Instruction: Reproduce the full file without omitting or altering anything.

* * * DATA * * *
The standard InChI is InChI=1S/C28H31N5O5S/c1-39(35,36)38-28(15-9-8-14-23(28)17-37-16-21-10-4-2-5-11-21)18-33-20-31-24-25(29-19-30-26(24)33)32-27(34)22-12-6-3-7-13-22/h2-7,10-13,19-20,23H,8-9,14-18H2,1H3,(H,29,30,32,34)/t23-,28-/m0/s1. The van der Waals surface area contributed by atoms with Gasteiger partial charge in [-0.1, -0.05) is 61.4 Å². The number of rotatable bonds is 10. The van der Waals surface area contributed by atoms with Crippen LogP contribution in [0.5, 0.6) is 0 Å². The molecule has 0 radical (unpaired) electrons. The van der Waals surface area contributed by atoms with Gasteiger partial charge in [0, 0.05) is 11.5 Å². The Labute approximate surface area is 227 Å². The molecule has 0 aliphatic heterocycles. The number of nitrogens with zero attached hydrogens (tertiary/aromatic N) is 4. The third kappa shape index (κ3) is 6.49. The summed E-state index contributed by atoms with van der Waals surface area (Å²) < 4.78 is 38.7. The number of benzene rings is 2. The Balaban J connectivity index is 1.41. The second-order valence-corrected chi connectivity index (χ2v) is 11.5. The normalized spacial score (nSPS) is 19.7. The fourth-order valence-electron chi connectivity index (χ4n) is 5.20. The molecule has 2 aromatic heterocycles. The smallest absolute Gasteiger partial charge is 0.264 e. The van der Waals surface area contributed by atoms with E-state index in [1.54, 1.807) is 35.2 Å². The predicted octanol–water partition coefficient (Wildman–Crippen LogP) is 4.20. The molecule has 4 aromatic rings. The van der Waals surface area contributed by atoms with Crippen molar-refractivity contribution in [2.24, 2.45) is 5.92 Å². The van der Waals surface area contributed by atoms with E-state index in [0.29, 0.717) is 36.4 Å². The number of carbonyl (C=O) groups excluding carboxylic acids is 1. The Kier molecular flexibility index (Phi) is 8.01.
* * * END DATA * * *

The standard InChI is InChI=1S/C28H31N5O5S/c1-39(35,36)38-28(15-9-8-14-23(28)17-37-16-21-10-4-2-5-11-21)18-33-20-31-24-25(29-19-30-26(24)33)32-27(34)22-12-6-3-7-13-22/h2-7,10-13,19-20,23H,8-9,14-18H2,1H3,(H,29,30,32,34)/t23-,28-/m0/s1. The van der Waals surface area contributed by atoms with Gasteiger partial charge in [-0.1, -0.05) is 61.4 Å². The number of rotatable bonds is 10. The van der Waals surface area contributed by atoms with Crippen LogP contribution in [0.5, 0.6) is 0 Å². The molecule has 0 radical (unpaired) electrons. The van der Waals surface area contributed by atoms with Gasteiger partial charge in [0, 0.05) is 11.5 Å². The Labute approximate surface area is 227 Å². The molecule has 0 aliphatic heterocycles. The number of nitrogens with zero attached hydrogens (tertiary/aromatic N) is 4. The third kappa shape index (κ3) is 6.49. The summed E-state index contributed by atoms with van der Waals surface area (Å²) < 4.78 is 38.7. The number of benzene rings is 2. The Balaban J connectivity index is 1.41. The second-order valence-corrected chi connectivity index (χ2v) is 11.5. The normalized spacial score (nSPS) is 19.7. The fourth-order valence-electron chi connectivity index (χ4n) is 5.20. The molecule has 2 aromatic heterocycles. The smallest absolute Gasteiger partial charge is 0.264 e. The van der Waals surface area contributed by atoms with E-state index in [1.54, 1.807) is 35.2 Å². The predicted octanol–water partition coefficient (Wildman–Crippen LogP) is 4.20. The molecule has 4 aromatic rings. The van der Waals surface area contributed by atoms with Crippen molar-refractivity contribution in [2.24, 2.45) is 5.92 Å². The van der Waals surface area contributed by atoms with E-state index in [0.29, 0.717) is 36.4 Å². The number of carbonyl (C=O) groups excluding carboxylic acids is 1. The Kier molecular flexibility index (Phi) is 8.01.